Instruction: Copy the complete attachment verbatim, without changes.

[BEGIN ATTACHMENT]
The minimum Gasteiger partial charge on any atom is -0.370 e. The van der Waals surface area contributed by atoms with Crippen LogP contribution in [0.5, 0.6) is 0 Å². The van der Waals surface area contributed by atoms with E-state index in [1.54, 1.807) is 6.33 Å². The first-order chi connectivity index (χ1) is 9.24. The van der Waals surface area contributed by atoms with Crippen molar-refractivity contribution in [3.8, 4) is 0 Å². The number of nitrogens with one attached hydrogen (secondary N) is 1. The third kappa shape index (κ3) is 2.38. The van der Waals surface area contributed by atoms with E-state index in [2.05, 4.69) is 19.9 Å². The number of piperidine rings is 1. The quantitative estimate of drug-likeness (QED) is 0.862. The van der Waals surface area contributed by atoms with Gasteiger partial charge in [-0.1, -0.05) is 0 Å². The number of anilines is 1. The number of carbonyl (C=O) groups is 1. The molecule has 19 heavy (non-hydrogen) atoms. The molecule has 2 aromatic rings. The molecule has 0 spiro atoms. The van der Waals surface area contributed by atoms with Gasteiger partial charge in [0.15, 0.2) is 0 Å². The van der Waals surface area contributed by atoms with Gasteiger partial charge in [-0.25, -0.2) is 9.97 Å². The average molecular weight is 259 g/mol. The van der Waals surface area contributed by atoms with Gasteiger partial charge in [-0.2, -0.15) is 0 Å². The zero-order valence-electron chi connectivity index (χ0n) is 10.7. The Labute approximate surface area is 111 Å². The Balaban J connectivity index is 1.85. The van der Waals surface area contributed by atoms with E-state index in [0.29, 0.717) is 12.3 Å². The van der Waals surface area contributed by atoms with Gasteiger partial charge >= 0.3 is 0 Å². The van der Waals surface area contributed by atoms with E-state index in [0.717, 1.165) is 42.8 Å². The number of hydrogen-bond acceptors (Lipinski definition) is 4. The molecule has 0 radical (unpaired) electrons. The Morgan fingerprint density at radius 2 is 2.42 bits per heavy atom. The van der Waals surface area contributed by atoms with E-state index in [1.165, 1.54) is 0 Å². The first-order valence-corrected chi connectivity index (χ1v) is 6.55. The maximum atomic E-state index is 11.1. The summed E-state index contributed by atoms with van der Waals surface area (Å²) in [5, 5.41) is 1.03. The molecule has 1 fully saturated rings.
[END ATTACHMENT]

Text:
The minimum Gasteiger partial charge on any atom is -0.370 e. The van der Waals surface area contributed by atoms with Crippen LogP contribution in [0.5, 0.6) is 0 Å². The van der Waals surface area contributed by atoms with E-state index in [1.54, 1.807) is 6.33 Å². The first-order chi connectivity index (χ1) is 9.24. The van der Waals surface area contributed by atoms with Crippen molar-refractivity contribution in [3.8, 4) is 0 Å². The number of nitrogens with one attached hydrogen (secondary N) is 1. The third kappa shape index (κ3) is 2.38. The van der Waals surface area contributed by atoms with E-state index in [2.05, 4.69) is 19.9 Å². The number of piperidine rings is 1. The quantitative estimate of drug-likeness (QED) is 0.862. The van der Waals surface area contributed by atoms with Gasteiger partial charge in [-0.1, -0.05) is 0 Å². The number of anilines is 1. The number of carbonyl (C=O) groups is 1. The molecule has 19 heavy (non-hydrogen) atoms. The molecule has 2 aromatic rings. The molecule has 0 spiro atoms. The van der Waals surface area contributed by atoms with Gasteiger partial charge in [0.15, 0.2) is 0 Å². The van der Waals surface area contributed by atoms with Gasteiger partial charge in [-0.25, -0.2) is 9.97 Å². The average molecular weight is 259 g/mol. The van der Waals surface area contributed by atoms with Gasteiger partial charge in [-0.2, -0.15) is 0 Å². The zero-order valence-electron chi connectivity index (χ0n) is 10.7. The Labute approximate surface area is 111 Å². The Balaban J connectivity index is 1.85. The van der Waals surface area contributed by atoms with E-state index in [0.29, 0.717) is 12.3 Å². The van der Waals surface area contributed by atoms with Gasteiger partial charge >= 0.3 is 0 Å². The van der Waals surface area contributed by atoms with E-state index in [0.717, 1.165) is 42.8 Å². The number of hydrogen-bond acceptors (Lipinski definition) is 4. The molecule has 0 radical (unpaired) electrons. The Morgan fingerprint density at radius 2 is 2.42 bits per heavy atom. The van der Waals surface area contributed by atoms with E-state index in [1.165, 1.54) is 0 Å². The first-order valence-corrected chi connectivity index (χ1v) is 6.55. The maximum atomic E-state index is 11.1. The summed E-state index contributed by atoms with van der Waals surface area (Å²) in [5, 5.41) is 1.03. The molecule has 1 fully saturated rings.